Moscow Moscow Moscow Moscow Moscow
By Ron Cohen
sisters like to say “shit” and “fuck” a lot. Yes, they’re the same Prozorov
women who inhabit Anton Chekhov’s Three Sisters. But this time around
they’re cutting up in Halley Feiffer’s adaptation of Chekhov’s masterpiece.
It’s entitled Moscow Moscow Moscow Moscow Moscow Moscow.
not into counting, that’s six Moscows, apparently two for each of the sisters.
It reflects their longing to return to the Russian capital they left eleven
years earlier when their father, an Army officer, was transferred to the
backwater town where they now live.
Matthew Jeffers Rebecca
Henderson Tavi Gevinson and Chris Perfetti
photos by Joan Marcus
parents now dead, the sisters’ existence seems bleaker than ever, despite the
comings and goings through their doors of the town’s various soldiers.
Feiffer’s aims to give the story a more relevant kick, a greater urgency, with
the characters expressing themselves more like 21st Century folk, or
at least exaggerated versions of the way they – or we -- talk. Expletives
abound, especially in the first act, setting a tone, along with emotional
hyperbole, even as Feiffer keeps the play’s time frame circa 1900.
language together with the stylized direction of Trip Cullman together with the
eclectic costumes of Paloma Young, the fanciful set by Mark Wendland and
lighting by Ben Stanton, plus the sometimes-frantic sound design of Darron L.
West, often give the production the air of an absurdist comedy. There’s also
some non-traditional and gender-fluid casting, with one of the sisters played
by a male actor.
The fact that
the visceral pull of Chekhov’s narrative still registers is a tribute to his
genius in putting life on stage in a universal context and Feiffer’s respect
for her source material.
A lot of
credit is also due an excellent company of actors, responsive to Cullman’s directorial
embellishments while also instilling their roles with a relatable humanity.
storytelling is slimmed down, but still follows Chekhov’s plot line pretty much
incident by incident. Chekhov’s elegiac ending about finding happiness,
however, is notably shortened and capped with a jokey bit about finally going –
or not going – to Moscow.
What’s also missing
perhaps is the prescient tone throughout Chekhov’s works that his people may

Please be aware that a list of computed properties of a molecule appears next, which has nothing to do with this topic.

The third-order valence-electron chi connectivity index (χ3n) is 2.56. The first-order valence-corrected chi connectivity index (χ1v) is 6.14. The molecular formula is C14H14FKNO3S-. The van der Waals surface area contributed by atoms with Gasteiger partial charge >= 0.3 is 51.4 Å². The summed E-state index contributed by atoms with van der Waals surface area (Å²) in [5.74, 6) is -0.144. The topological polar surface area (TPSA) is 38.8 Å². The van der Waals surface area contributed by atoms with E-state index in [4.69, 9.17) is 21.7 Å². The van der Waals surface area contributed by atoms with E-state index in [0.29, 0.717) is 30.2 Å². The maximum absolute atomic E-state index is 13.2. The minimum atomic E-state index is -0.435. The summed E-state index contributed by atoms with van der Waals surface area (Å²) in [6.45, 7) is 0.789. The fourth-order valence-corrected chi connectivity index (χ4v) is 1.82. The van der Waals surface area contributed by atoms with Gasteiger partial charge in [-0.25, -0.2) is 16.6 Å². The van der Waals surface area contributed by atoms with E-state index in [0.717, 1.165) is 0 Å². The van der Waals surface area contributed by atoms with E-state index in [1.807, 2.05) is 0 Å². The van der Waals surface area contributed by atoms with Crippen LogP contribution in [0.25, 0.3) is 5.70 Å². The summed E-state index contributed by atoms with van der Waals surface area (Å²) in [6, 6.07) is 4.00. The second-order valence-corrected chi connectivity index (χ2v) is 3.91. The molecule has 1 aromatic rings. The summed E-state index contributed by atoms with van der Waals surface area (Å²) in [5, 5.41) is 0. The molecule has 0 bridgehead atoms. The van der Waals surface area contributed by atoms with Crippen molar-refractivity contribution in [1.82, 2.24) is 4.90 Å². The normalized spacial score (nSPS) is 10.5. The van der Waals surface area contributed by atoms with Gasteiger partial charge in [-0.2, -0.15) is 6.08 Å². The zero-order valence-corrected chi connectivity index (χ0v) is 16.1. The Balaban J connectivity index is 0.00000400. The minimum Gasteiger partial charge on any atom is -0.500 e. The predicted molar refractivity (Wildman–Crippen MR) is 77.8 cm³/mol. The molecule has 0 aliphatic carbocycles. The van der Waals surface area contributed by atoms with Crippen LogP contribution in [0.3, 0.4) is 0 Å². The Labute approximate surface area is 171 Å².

well be living in a civilization hurtling toward a catastrophic close. In any
event, the drama wraps up in about 90 brisk minutes.
exclusion of a few extraneous soldiers, all the Chekhov characters are there.
Olga (Rebecca Henderson) is the oldest sister, heading into her old-maid years
with a teaching job that gives her headaches.
sister, Masha (played in admirably straightforward fashion – in a gown while still
obviously a guy -- by Chris Perfetti), is caught up in a dismal marriage with a
determinedly cheerful school teacher of Latin, Kulygin (Ryan Spahn). She finds
the love of her life with a new arrival in town, the Lieutenant-Colonel Vershinin
(Alfredo Narciso), but as he frequently says, when he’s not busy
philosophizing, he has a wife and two daughters.
Gevinson) is the youngest sister, still hopeful of finding love and fulfilling
work at the play’s start, but her relationship with the Idealistic Tuzenbach
(Steven Boyer) ends tragically.
to dealing with themselves, the sisters have an emotional brother Andrey (Greg
Hildreth), an artist manqué suffering through a city hall job and a marriage to
the increasingly domineering Natasha (Sas Goldberg), who eventually takes over
the Prozorov household.
characters loom large, the paternalistic military doctor Chebutykin (Ray
Anthony Thomas), who lives under the Prozorov roof, and Captain Solyony
(Matthew Jeffers), who harbors a malevolent streak and a thing for Irina.
the cast are Anfisa (Ako), the sisters’ former nanny now a maid, and Ferapont
(Gene Jones), the city council’s ancient go-fer and doorkeeper.
question may be whether Chekhov needs such loose adaptations. There are
certainly plenty of translations of his works, some of them well shaped with
contemporary syntax, perhaps most notably the work of Paul Schmidt.
Chekhov continues to attract and inspire oncoming generations of playwrights,
wanting to take a turn at bringing his people, his understanding of them, into
their own milieu. And if it increases audiences’ appreciation, then so be it.
And on its
own terms, Moscow Moscow Moscow Moscow Moscow Moscow, despite its repetitious
moniker, does have its share of theatrical verve.
the Susan & Ronald Frankel Theater at The Robert W. Wilson MCC Theater
511 West 52nd